Duplicate checking for constituents is a progressive, three-stage process

Stage 1
Last name, ZIP code, and address block are sent in to be checked for duplicates.
If Last name or ZIP are blank, the check stops here.
If Last name and ZIP are filled in, the check continues.

Stage 2
Last name goes through a Soundex check for matching           http://en.wikipedia.org/wiki/Soundex
Postcode matches from the left, so the first XX digits must match.  This setting comes from the CONSTITUENTDUPLICATESEARCHSETTINGS table.

Stage 3
Full name, address block, and ZIP go into the fuzzy matcher that gets a weighted match percentage for potential duplicates.
If all three fields go in, each is weighted at 33% of the total match.
If only name and ZIP go in, each is weighted at 50% of the total match.
The percentage that comes back is compared to a minimum match percentage setting from the CONSTITUENTDUPLICATESEARCHSETTINGS table.
There is a hard-coded 70% minimum, so the match percentage can be set to 85%, for example, but not to 60%.
* Last/Org/Group/Household Name does not match based on the Algorithm in Step 2 so check stops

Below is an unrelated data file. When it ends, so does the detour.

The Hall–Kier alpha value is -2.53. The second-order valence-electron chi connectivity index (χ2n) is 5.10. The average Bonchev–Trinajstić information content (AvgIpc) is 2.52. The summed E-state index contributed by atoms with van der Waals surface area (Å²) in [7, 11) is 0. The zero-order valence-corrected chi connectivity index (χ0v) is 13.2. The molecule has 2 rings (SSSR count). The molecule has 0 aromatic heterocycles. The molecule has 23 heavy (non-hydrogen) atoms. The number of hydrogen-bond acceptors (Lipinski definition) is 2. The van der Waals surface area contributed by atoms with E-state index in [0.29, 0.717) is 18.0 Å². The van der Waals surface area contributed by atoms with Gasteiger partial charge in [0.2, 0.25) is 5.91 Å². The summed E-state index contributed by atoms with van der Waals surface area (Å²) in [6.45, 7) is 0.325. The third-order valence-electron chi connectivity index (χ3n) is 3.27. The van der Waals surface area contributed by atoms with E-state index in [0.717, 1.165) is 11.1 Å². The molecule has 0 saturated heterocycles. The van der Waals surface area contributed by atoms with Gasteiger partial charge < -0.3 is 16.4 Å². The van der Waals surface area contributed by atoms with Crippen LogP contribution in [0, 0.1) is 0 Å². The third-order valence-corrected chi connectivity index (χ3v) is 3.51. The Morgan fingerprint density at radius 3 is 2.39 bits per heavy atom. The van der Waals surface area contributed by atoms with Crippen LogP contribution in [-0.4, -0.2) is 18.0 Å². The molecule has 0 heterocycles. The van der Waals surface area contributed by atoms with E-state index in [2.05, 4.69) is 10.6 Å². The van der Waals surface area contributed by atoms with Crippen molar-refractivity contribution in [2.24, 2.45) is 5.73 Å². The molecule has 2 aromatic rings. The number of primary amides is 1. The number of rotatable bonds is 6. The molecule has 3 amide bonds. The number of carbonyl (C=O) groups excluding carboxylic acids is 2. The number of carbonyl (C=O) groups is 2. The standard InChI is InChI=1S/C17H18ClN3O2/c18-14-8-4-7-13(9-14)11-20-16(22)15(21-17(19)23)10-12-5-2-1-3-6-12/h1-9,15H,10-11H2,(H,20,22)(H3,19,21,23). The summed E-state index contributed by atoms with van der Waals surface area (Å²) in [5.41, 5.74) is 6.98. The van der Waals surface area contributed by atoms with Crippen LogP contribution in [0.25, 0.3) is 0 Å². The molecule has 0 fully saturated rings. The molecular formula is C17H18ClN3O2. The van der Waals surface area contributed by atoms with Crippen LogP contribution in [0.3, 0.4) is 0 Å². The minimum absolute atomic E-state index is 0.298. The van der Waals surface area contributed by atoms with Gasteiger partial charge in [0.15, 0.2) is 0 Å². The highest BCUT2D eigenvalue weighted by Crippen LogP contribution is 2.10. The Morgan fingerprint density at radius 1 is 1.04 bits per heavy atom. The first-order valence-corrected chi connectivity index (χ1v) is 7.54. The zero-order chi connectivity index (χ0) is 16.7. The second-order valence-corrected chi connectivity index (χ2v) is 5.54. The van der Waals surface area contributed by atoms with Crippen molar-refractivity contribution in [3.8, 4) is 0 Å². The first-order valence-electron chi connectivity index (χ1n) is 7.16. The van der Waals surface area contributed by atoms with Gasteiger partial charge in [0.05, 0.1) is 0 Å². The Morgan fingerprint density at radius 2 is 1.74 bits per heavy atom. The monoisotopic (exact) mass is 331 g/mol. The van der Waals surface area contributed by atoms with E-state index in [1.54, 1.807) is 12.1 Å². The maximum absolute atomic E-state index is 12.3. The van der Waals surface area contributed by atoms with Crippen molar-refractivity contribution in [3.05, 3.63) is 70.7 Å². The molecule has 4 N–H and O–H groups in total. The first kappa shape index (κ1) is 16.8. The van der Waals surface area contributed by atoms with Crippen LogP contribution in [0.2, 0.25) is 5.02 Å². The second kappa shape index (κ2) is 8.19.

Table displaying example Soundex Code
Soundex Rules

Different from the original algorithm, the algorithm in American Soundex is as below.
The Soundex code for a name consists of a letter followed by three numerical digits: the letter is the first letter of the name, and the digits encode the remaining consonants. Similar sounding consonants share the same digit so, for example, the labial consonants B, F, P, and V are each encoded as the number 1.
The correct value can be found as follows:
Retain the first letter of the name and drop all other occurrences of a, e, i, o, u, y, h, w.
Replace consonants with digits as follows (after the first letter):
b, f, p, v => 1
c, g, j, k, q, s, x, z => 2
d, t => 3
l => 4
m, n => 5
r => 6
Two adjacent letters (in the original name) with the same number are coded as a single number; also two letters with the same number separated by 'h' or 'w' are coded as a single number, whereas such letters separated by a vowel are coded twice. This rule also applies to the first letter.
Continue until you have one letter and three numbers. If you run out of letters, fill in 0s until there are three numbers.
Using this algorithm, both "Robert" and "Rupert" return the same string "R163" while "Rubin" yields "R150". "Ashcraft" and "Ashcroft" both yield "A261" and not "A226" (the chars 's' and 'c' in the name would receive a single number of 2 and not 22 since an 'h' lies in between them). "Tymczak" yields "T522" not "T520" (the chars 'z' and 'k' in the name are coded as 2 twice since a vowel lies in between them). "Pfister" yields "P236" not "P123" (the first two letters have the same number and are coded once as 'P').